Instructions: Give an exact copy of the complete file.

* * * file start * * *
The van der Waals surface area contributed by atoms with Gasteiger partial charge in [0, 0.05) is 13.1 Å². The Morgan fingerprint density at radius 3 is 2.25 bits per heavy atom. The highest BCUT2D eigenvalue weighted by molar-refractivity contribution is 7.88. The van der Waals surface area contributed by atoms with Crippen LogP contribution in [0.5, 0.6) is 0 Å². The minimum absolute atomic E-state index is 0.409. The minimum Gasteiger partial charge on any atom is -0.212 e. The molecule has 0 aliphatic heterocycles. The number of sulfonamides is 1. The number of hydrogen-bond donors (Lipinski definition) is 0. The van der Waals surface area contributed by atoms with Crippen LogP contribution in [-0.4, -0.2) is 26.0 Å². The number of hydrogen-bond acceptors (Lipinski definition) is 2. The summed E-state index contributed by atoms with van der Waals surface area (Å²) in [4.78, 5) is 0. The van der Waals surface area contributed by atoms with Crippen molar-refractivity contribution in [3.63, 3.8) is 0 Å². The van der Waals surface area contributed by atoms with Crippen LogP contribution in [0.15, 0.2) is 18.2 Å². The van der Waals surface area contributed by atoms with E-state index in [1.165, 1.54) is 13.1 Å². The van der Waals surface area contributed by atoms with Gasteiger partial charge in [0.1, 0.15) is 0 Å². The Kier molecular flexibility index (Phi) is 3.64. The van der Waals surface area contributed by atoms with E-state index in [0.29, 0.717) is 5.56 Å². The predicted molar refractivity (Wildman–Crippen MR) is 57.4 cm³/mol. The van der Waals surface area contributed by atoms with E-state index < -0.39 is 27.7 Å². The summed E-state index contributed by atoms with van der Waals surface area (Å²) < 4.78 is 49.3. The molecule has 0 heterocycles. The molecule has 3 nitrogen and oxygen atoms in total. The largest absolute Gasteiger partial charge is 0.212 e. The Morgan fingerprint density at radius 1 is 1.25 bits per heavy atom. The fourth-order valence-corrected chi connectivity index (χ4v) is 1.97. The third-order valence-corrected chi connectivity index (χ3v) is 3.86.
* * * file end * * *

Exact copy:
The van der Waals surface area contributed by atoms with Gasteiger partial charge in [0, 0.05) is 13.1 Å². The Morgan fingerprint density at radius 3 is 2.25 bits per heavy atom. The highest BCUT2D eigenvalue weighted by molar-refractivity contribution is 7.88. The van der Waals surface area contributed by atoms with Crippen LogP contribution in [0.5, 0.6) is 0 Å². The minimum absolute atomic E-state index is 0.409. The minimum Gasteiger partial charge on any atom is -0.212 e. The molecule has 0 aliphatic heterocycles. The number of sulfonamides is 1. The number of hydrogen-bond donors (Lipinski definition) is 0. The van der Waals surface area contributed by atoms with Crippen LogP contribution in [-0.4, -0.2) is 26.0 Å². The number of hydrogen-bond acceptors (Lipinski definition) is 2. The summed E-state index contributed by atoms with van der Waals surface area (Å²) in [4.78, 5) is 0. The van der Waals surface area contributed by atoms with Crippen molar-refractivity contribution in [3.63, 3.8) is 0 Å². The van der Waals surface area contributed by atoms with Crippen LogP contribution in [0.15, 0.2) is 18.2 Å². The van der Waals surface area contributed by atoms with E-state index in [1.165, 1.54) is 13.1 Å². The van der Waals surface area contributed by atoms with Gasteiger partial charge in [0.1, 0.15) is 0 Å². The Kier molecular flexibility index (Phi) is 3.64. The van der Waals surface area contributed by atoms with E-state index in [0.29, 0.717) is 5.56 Å². The predicted molar refractivity (Wildman–Crippen MR) is 57.4 cm³/mol. The van der Waals surface area contributed by atoms with E-state index < -0.39 is 27.7 Å². The summed E-state index contributed by atoms with van der Waals surface area (Å²) < 4.78 is 49.3. The molecule has 0 heterocycles. The molecule has 3 nitrogen and oxygen atoms in total. The largest absolute Gasteiger partial charge is 0.212 e. The Morgan fingerprint density at radius 1 is 1.25 bits per heavy atom. The fourth-order valence-corrected chi connectivity index (χ4v) is 1.97. The third-order valence-corrected chi connectivity index (χ3v) is 3.86.